Insert Pictures into an Excel Cell
To insert an image into a cell, select the target cell, then click Insert (tab) – Illustrations (group) – Pictures – Place in Cell and select the source of the picture.
NOTE 1: To use the “Mobile Device…” option, you must be running Windows 11 on the PC and iOS 14 or above for Apple devices, or Windows 10 or 11 and Android 7.0 or later for Android devices.
NOTE 2: The “Place over Cells…” option works like the traditional “Insert Image” method in earlier Excel versions.
You can select 1 or multiple pictures using the CTRL key during the selection process. If multiple pictures are selected, the images will be inserted in multiple cells starting from the initially selected cell.
Resizing Cells to See Pictures More Clearly
When the cells are resized via row/column resizes, the images will attempt to fill the cell as best as possible without distorting the image.
Other Picture in Cell Options
If you right-mouse-click on the cell with the image, you will see additional options for the Picture in Cell.
You can convert it to Picture Over Cell.
You can Create a Reference. This creates a new picture over cells that actually points to the cell with our original picture. When you select the new picture, the formula bar shows the cell reference. They are linked, so if you change the picture in cell, the referenced picture over cells will update as well.
You can Show Preview, which pops out a card with an enlarged picture (you can also call it with the shortcut Ctrl + Shift + F5).
Converting Pictures over Cells into Pictures in Cells
If you would like to convert an image inserted over cells – perhaps update some of your older workbooks – you can simply right-mouse-click on the image and select “Place in Cell”.
The image will shrink to fit the nearest cell.
Excel Essentials for the Real World
Using Images in Excel Tables
Tables that contain images can be “upgraded” to proper Excel Tables using the CTRL-T shortcut.
Cells containing images will display “Picture” in the Formula Bar.
However, if you assign alt text to the pictures, you get to display the actual descriptions you define (thanks to Bill “Mr Excel” Jelen for this tip!).
Right-mouse-click on a cell with an image and go to “View Alt Text“.
A pane will pop up on the right side of the screen, where you can populate (manually) the text you want displayed for this picture. In this case it makes sense to go with names. As soon as you enter the alt text, notice the “Picture” in the formula bar changing to the text you’ve entered.
Return Images Using Excel Lookup Formulas
Imagine typing in a part number, or employee number, and having an image of that part or employee appear in a cell.
Lookup formulas can return images that are stored within cells, just like any other type of returnable data.
NOTE: In the following 2 examples, the formulas use traditional cell references for easier understanding of the illustrations. In reality, the formulas would use Structured References because the tables are formatted as proper Excel Tables.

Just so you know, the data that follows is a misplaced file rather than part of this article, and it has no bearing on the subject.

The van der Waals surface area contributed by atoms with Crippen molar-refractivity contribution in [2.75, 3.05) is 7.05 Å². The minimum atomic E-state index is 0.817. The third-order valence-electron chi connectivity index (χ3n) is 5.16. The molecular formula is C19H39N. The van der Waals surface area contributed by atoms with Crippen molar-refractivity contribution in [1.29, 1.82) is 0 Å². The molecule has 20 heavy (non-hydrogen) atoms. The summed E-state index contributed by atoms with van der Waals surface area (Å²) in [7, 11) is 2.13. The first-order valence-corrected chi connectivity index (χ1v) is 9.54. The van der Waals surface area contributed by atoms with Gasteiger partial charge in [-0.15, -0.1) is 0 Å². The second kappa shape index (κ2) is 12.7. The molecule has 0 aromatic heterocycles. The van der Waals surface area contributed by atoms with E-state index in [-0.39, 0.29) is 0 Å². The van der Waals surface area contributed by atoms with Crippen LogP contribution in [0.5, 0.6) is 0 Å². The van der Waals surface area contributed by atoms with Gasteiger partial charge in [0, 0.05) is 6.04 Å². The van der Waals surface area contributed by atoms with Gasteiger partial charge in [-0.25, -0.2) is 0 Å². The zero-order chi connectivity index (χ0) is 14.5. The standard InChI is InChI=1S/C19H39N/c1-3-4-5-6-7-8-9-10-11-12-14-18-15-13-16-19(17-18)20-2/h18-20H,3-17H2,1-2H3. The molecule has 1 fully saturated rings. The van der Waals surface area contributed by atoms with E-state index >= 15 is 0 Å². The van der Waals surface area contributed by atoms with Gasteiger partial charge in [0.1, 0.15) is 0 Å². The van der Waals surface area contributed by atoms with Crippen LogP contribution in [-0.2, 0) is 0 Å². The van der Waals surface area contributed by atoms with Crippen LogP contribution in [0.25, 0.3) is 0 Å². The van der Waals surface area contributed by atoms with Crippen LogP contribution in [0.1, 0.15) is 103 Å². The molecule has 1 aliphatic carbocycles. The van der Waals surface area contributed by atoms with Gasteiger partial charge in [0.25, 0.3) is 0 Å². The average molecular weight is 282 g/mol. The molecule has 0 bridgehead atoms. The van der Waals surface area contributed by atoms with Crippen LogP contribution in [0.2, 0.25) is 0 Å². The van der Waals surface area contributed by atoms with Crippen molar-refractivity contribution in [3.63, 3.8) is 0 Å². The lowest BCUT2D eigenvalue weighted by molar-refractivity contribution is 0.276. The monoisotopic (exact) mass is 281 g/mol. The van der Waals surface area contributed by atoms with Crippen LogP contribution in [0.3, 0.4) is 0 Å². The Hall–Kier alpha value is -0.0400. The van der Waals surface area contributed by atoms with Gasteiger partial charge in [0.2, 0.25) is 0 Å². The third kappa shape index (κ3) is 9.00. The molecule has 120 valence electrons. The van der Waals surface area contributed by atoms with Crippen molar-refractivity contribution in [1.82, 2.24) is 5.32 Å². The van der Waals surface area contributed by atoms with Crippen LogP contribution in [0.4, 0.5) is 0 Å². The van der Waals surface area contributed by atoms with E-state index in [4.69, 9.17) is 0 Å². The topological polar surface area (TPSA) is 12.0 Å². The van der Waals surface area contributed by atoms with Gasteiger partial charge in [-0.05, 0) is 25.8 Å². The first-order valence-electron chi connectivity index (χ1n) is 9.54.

For example, when using a VLOOKUP function, a single image can be returned.
When using a FILTER function, multiple images can be returned.
The FILTER function will return every row from the array A2 through B21 based on a match between the selection made in cell F2 and the values in the range C2 through C21.
The names and their corresponding pictures are returned in the spilled array of results.
Because the table of managers, pictures, and projects is a proper Excel Table, when new rows are added to the table, the formula will scan and return results based on the expanded data range.
Older Excel Versions
While lookup of images is possible in older Excel versions, setting it up is much more involved. Still, if you don’t have Excel 365, you are not without options. See how it can be done in this post: Lookup on Pictures in Excel.
Master NEW Excel Functions in Office 365 & Office 2021
Displaying Images From a URL
Images can also be displayed based on URL information. That’s were the IMAGE function comes in.
The syntax for using the IMAGE function in this manner is:
=IMAGE(source, [alt_text], [sizing], [height], [width])
For example, to display the image of a database icon from the following URL (https://tinyurl.com/bded3nsm), the formula would appear as follows.
NOTE 1: If the URL to the image file you are using is pointing to a site that requires authentication, the image will not render.
NOTE 2: The IMAGE function is available in the latest versions of Excel for Microsoft 365 (version 2211 or later).
If you want to see this method in action, check out this short video.
Looking Up Images to Return Related Data
Believe it or not, Excel can take an image as a lookup value, search for it in a list of images, and return related information. 🤯
If we were to copy/paste an image into a cell, we could use a lookup function like XLOOKUP to locate the name of the person connected to the image.
More Potential Use Cases
As you just saw, this feature opens many exciting possibilities, especially if we combine it with another functionality that was recently introduced, namely images in pivot tables. Intrigued? Check out my video on this topic: Create Pivot Tables Like NEVER Seen Before!
A word about availability and functionality
The Image in Cell feature showcased in this post is operating in Beta Phase and is only available to Office Insiders (as of Summer 2023). If you are lucky enough to have received this feature, keep in mind that it may not work properly in every situation, and certain functionality may not be fully baked.
NOTE: It currently not supported in Excel for the Web (the pictures in cell will display as ######). Make sure to open the practice workbook in Excel 365 for Desktop.
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